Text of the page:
G'day
50 /50 powdered clay and sand, add water to make a stiffish paste. Apply with a notched tile trowel. When you put the bricks in position the sides of the brick must first touch, then you drop them down. If you drop them down first then try and push then together your paste will build up and seperate the brick. Tap then down with a rubber mallet if not a block of wood and an ordinary hammer is just as good.
If the surfaces are drawing the moisture out of the paste a smear of margerine or cooking oil will provide a temperary barrier. Might not be needed inside out of the sun. See what happens
Regards Dave
Thanks for the helpful details Dave, I don't actually have a notched tile trowel. This may sound odd, but can I use my straight wood saw instead, or what do you suggest as an alternative (being a rabid DIYer)?
Why should I trap moisture into the paste and for how long?
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  #95  
Old 07-27-2014, 09:17 PM
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Default Re: Brick oven reconstructed to a steel one

I don't know what your hardware store situation is like, but here our places sell notched plastic glue spreaders for those one off jobs where you don't want to buy a trowel that you'll never use again. Only $1 - $2. Easier than improvising but otherwise you just need to think of a way to spread the mix out evenly. I think saw teeth would be too small although a bow saw blade might work.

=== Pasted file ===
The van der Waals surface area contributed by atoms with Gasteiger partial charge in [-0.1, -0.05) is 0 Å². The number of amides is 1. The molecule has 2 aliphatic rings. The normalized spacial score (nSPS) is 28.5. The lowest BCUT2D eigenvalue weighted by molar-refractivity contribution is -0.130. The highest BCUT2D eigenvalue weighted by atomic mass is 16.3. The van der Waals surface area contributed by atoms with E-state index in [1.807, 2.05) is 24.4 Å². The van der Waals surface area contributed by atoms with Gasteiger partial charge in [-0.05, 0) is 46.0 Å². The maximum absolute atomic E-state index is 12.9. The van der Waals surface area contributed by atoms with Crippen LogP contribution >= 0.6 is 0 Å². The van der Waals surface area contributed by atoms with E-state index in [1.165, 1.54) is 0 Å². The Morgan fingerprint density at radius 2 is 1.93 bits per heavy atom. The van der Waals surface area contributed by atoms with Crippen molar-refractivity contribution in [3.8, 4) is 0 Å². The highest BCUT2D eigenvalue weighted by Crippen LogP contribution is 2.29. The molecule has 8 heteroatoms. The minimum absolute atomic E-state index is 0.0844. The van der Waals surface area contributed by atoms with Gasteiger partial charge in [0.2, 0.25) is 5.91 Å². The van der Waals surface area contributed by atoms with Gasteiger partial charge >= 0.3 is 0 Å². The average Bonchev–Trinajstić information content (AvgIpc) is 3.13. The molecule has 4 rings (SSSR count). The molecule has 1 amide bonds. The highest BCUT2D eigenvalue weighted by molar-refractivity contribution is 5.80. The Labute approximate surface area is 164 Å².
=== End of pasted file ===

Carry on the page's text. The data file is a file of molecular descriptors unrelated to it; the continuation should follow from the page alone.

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  #96  
Old 07-28-2014, 12:40 AM
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Default Re: Brick oven reconstructed to a steel one

G'day
A usefull size for this job is 10 mm notched "square teeth"in the trowel. You could perhaps make one with triangular notches as it would be easier to cut. Like Browney says they sell one off use plastic ones. So make one from flat plastic side of a food container. If it was in Aust a used ice cream container comes to mind as they are square with flat sides and the plastic thick enough.
Regards dave
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  #97  
Old 07-28-2014, 09:52 PM
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Default Re: Brick oven reconstructed to a steel one

Thanks guys for the helpful inputs. I'll be adapting one with 10 mm teeth or use my bow saw blade if that didn't work.